What did Jesus achieve on the cross?

On Good Friday, we remember that Jesus died on the cross for our salvation. As Christians, we say it so often – Jesus saved me, Jesus died for my sins. But what actually happened on the cross? What did Jesus actually achieve? The reality behind the cross is so deep that we’ll never be able to understand fully but three main things stand out – justification, redemption and propitiation. Big theological words, I know, but we’re going to have a look at them.

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I can’t take the credit for this analogy. It comes from a sermon by Philip Jensen, one of the most well known Sydney Anglican preachers. It’s been preached a number of times through the years (the link is just the one with the best sound quality). I heard the analogy many years ago, and it has stayed with me ever since. It so beautifully captures three different aspects of our salvation, three different victories that Jesus won for us on the cross. I wanted to share this with you today.

Imagine you are walking through an ancient marketplace. The kind that Jesus and his disciples may have walked through all those years ago. As you walk through, you notice an imposing building. It’s a courthouse, the place where people accused of crimes were dealt their sentences. You step quietly closer and look inside. A man stands before a judge, accused of a number of crimes. He hangs his head in shame, painfully aware of his guilt and unable to even look the judge in the eyes. Yet, the judge looks at the man and declares him to be pardoned, let off with a warning. The man wasn’t innocent, but because of the judge’s declaration, he can walk home free from condemnation.

You move on from the courthouse and come across a much different place, bustling with activity and human beings put on display. This is the slave market. Here in front of the gaze of greedy eyes stands a young woman. Circumstances unknown to you have led her to this point, as she awaits being sold off to the highest bidder. But before the bidding can start, an older man comes forth and pleads for the sale to stop. He is the young woman’s uncle. As soon as he heard of her predicament, he gathered his wealth to pay the price for her freedom. He gives his money to the slave dealer, and the young woman is released, free to go home knowing she’ll be cared for by her uncle.

The final place you see is even grander and more imposing than the courthouse. The aroma of incense and the reverent silence lets you know that this is a holy place. In the centre of the room, a lamb without spot or blemish is placed upon the altar. A priest lifts his blade, says a prayer and sacrifices the lamb, its blood running red onto the floor. The sins of the people have once again been turned away.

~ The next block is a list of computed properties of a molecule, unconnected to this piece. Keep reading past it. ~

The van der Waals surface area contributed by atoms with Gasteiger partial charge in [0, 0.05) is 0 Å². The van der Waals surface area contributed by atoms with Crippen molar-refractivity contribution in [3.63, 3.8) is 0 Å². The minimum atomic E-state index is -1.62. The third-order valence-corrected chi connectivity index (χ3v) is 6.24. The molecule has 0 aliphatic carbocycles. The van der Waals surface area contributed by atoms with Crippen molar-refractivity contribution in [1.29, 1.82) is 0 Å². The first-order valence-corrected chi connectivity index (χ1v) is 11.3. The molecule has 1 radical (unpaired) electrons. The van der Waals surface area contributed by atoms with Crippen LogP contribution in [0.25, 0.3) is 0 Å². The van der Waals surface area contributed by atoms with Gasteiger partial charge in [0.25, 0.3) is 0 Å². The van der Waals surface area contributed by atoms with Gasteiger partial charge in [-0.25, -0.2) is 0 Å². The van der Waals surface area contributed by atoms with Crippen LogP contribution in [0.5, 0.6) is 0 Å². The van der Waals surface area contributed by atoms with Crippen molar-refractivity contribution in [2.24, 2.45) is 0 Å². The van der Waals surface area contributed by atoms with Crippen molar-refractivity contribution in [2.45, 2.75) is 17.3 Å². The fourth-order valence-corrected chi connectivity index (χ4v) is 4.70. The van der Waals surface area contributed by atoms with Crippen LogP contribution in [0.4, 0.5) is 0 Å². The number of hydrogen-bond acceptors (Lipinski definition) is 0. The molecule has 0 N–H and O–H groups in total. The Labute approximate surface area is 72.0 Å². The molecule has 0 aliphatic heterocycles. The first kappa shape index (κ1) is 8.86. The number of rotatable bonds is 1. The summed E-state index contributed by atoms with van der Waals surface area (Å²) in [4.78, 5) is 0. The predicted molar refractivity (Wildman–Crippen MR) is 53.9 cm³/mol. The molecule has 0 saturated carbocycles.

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It’s an analogy with many historical anachronisms, I’m sure. But, it so beautifully encapsulates the way the cross brings our atonement with God. Like the man in the courthouse, we are justified. Even though we have sinned against God and stand guilty before him, he declares us to be right in his eyes without any fear of punishment. And it’s not even just getting let off with a warning – it’s once for all, forever forgiveness.

Without God’s salvation, we are slaves to sin and death and Satan. We’ve got no power to free ourselves from this, no matter how hard we try or how many good works we tally up. Through Jesus’ death, we are redeemed. Like the young woman’s uncle, Jesus paid the price for our freedom – and that price was his blood shed on the cross. We are set free from the chains of sin and we know that death will not be the final word for us.

The final aspect involves a big theological word – propitiation. Basically, it means for anger to be turned aside. God’s anger towards us isn’t a very popular topic, but I wonder if that’s because we don’t grasp how sinful we are. In our own sinful selves, we deserve his punishment. But, when Jesus died, that was God taking our punishment on himself. Like the sacrificial animal who died in the place of the people, he was the perfect sacrifice who died in our place. God’s anger is turned aside once for all, for all those who trust in Jesus.

For all have sinned and fall short of the glory of God, and are justified by his grace as a gift, through the redemption that is in Christ Jesus, whom God put forward as a propitiation by his blood, to be received by faith. – Romans 3:23-25 ESV

In each of these aspects – justification, redemption, propitiation – there is a deep mystery. We’ll never be able to fully fathom the depth and breadth of God’s love expressed through the cross. It’s this depth and this mystery, combined with an understanding of just how much we needed this salvation, that brings us to heart-felt adoration.

 

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4 thoughts on “What did Jesus achieve on the cross?

  1. Easter is a special time for my family too as well remember Jesus death, but most of all his resurrection. I love the hope that the Easter story brings. It’s a good reminder that when all seems lost, God has a better plan in store. I hope you had a lovely Easter.

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  2. Amen. I’ve come back to this article two or three times over the past several days. What Jesus did on the cross is more than we can fathom, but you have done a beautiful job of describing the gospel.

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